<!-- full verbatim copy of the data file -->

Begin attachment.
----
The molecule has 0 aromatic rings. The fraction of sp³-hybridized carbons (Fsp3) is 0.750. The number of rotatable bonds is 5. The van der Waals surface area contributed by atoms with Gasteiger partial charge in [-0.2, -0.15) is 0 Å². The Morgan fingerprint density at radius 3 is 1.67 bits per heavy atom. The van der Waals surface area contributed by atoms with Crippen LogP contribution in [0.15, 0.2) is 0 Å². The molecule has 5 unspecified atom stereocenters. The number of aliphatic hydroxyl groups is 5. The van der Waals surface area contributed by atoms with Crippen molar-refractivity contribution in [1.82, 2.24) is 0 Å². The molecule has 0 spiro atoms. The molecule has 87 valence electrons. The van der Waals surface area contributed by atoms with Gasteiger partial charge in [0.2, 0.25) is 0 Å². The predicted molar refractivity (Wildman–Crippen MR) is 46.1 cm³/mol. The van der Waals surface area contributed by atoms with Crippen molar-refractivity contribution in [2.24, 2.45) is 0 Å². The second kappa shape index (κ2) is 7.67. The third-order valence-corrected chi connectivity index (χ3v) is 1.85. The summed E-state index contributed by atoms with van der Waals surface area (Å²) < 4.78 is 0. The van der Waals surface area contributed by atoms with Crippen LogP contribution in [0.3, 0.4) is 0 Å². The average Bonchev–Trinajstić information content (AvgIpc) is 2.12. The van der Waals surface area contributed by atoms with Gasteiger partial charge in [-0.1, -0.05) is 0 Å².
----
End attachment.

The molecule has 0 aromatic rings. The fraction of sp³-hybridized carbons (Fsp3) is 0.750. The number of rotatable bonds is 5. The van der Waals surface area contributed by atoms with Gasteiger partial charge in [-0.2, -0.15) is 0 Å². The Morgan fingerprint density at radius 3 is 1.67 bits per heavy atom. The van der Waals surface area contributed by atoms with Crippen LogP contribution in [0.15, 0.2) is 0 Å². The molecule has 5 unspecified atom stereocenters. The number of aliphatic hydroxyl groups is 5. The van der Waals surface area contributed by atoms with Crippen molar-refractivity contribution in [1.82, 2.24) is 0 Å². The molecule has 0 spiro atoms. The molecule has 87 valence electrons. The van der Waals surface area contributed by atoms with Gasteiger partial charge in [0.2, 0.25) is 0 Å². The predicted molar refractivity (Wildman–Crippen MR) is 46.1 cm³/mol. The van der Waals surface area contributed by atoms with Crippen molar-refractivity contribution in [2.24, 2.45) is 0 Å². The second kappa shape index (κ2) is 7.67. The third-order valence-corrected chi connectivity index (χ3v) is 1.85. The summed E-state index contributed by atoms with van der Waals surface area (Å²) < 4.78 is 0. The van der Waals surface area contributed by atoms with Crippen LogP contribution in [0.3, 0.4) is 0 Å². The average Bonchev–Trinajstić information content (AvgIpc) is 2.12. The van der Waals surface area contributed by atoms with Gasteiger partial charge in [-0.1, -0.05) is 0 Å².